Year: 2019 | Players: 1-4 | Minutes: 45 | Ages: 14+
This D-Day Dice (2nd Edition) review was made after playing the game eight times. We were sent a copy of this game by the publisher in exchange for an honest review.
What is D-Day Dice?
D-Day Dice is a cooperative World War II dice game in which you get to play as Allied soldiers who are trying to advance up different beaches to take out key machine gun nests. The game was designed by Emmanuel Aquin and is published by Word Forge Games.
D-Day Dice Gameplay
To play a game of D-Day Dice, you choose one of the scenarios, grab that scenario’s battle map, and put out the different sets of cards. Everyone chooses one of the countries to play as and grabs their unique player aids. Your goal is to use your limited resources (soldiers, items, vehicles, etc.) to fight your way through the map and make it to the bunker with at least one surviving soldier.
Each player has two red, two white, and two blue dice. During a turn, everyone will roll their six dice, lock two of them after that first roll, and then optionally reroll any of the other dice two more times.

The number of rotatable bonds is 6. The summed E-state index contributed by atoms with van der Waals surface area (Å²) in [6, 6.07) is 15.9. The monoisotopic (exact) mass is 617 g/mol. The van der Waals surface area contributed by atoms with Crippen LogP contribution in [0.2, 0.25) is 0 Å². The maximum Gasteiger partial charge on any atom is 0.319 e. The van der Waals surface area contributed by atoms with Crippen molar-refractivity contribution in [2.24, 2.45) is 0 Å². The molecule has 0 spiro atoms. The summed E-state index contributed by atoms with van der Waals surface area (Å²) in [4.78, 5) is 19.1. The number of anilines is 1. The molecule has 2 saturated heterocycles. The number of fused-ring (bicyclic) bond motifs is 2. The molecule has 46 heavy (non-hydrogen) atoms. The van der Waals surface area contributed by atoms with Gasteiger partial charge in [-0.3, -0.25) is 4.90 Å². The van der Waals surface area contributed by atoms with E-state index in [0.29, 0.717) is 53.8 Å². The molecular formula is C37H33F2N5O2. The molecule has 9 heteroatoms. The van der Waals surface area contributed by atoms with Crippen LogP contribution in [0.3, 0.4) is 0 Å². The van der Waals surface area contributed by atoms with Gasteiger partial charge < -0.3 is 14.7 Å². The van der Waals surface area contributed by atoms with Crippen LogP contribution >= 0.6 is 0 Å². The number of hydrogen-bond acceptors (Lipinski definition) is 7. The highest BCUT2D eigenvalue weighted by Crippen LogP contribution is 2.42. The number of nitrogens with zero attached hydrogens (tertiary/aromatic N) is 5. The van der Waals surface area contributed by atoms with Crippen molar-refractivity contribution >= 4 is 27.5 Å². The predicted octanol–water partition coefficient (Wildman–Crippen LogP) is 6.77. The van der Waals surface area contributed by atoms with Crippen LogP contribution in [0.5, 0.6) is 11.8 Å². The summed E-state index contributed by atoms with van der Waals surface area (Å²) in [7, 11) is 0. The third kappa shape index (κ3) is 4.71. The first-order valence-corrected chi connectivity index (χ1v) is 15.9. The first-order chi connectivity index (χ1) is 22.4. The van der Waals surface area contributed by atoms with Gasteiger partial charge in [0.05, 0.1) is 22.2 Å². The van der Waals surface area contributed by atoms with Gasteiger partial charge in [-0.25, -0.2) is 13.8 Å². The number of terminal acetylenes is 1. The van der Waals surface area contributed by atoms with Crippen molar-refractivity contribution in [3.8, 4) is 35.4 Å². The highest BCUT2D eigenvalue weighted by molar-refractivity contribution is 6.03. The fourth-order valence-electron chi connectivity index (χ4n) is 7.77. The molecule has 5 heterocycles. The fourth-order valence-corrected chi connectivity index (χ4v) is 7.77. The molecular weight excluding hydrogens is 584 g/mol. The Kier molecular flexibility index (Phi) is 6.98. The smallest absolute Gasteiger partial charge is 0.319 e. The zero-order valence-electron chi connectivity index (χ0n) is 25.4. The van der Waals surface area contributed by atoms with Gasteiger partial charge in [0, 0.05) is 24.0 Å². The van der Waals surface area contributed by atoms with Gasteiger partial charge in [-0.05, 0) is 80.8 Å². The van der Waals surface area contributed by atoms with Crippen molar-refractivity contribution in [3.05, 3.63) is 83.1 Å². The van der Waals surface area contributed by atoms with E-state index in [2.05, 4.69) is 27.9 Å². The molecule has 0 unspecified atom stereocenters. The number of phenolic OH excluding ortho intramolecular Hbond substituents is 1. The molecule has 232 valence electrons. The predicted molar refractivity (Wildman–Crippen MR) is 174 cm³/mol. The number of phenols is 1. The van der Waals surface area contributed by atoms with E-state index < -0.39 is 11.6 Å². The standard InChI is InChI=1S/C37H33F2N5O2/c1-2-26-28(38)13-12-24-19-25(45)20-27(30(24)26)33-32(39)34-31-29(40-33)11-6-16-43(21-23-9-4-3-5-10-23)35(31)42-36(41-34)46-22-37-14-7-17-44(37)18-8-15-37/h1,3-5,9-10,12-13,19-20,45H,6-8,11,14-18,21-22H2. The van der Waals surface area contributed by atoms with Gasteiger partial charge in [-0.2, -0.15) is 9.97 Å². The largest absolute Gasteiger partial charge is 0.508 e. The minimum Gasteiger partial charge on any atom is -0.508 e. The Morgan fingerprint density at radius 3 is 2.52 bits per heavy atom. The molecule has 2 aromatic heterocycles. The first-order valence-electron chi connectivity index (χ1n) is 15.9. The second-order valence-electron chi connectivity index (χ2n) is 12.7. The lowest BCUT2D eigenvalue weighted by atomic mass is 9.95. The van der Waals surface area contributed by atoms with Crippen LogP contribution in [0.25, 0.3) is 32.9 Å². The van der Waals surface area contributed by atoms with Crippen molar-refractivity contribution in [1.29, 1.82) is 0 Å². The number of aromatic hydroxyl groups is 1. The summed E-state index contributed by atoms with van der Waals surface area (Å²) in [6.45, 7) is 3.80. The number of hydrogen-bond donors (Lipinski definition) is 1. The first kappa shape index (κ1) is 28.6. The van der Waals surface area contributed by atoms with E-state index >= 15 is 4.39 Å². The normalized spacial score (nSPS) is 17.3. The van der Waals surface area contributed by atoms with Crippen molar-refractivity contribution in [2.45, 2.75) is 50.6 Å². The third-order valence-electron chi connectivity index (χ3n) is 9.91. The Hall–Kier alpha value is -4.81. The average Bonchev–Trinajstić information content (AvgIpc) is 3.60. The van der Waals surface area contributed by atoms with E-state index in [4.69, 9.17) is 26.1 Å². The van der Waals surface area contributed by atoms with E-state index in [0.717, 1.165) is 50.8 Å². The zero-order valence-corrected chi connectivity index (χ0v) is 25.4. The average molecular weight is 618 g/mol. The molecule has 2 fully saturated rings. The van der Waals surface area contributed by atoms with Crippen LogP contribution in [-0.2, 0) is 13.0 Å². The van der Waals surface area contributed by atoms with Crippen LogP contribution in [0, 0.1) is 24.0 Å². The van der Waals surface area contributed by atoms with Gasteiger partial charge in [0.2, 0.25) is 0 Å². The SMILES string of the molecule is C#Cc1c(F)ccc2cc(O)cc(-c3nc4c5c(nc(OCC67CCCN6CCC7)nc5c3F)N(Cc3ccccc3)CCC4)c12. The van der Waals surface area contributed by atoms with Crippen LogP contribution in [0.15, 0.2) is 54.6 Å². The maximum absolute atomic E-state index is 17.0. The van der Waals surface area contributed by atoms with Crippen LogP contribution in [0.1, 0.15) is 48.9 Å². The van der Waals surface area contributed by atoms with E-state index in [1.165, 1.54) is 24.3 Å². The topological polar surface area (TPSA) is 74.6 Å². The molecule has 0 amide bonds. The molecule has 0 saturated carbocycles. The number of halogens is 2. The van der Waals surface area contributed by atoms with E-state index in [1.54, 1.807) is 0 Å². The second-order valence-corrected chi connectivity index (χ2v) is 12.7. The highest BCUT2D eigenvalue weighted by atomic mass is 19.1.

Your die results can be:
- Soldiers – This is your main resource. You’ll lose some soldiers every turn, so you have to plan ahead (and roll well) to be able to survive. There’s one die face with one soldier and one with two soldiers.
- Stars – You use your stars to recruit specialists. These are highly trained soldiers who will give you special abilities. Sometimes sectors will require that you have specific specialists in order to move into those zones, so, again, you have to plan ahead.
- Courage – You need courage to advance toward the bunker. When you move forward into a new sector, you have to “pay” the amount of courage shown on the map.
- Tools – Tools are converted into item points, which can then be used to get new items. Items are cards that give you one-time-use abilities.
- Skulls – Each skull you roll negates one other die of your choice.
There are two types of special rolls that you can get: Red, White, & Blue (RWB) and Straights. If you roll a three-of-a-kind in all three colors, you not only get the results shown on the dice, you also get an RWB bonus, which activates one of the unique abilities shown on your country’s player aid. If you roll one of each symbol, you get a Straight, which lets you look through the Award deck and take one (these are basically more powerful items). If you get the RWB bonus for skulls or you use a skull in your straight, those skulls don’t cancel out any dice like they normally would.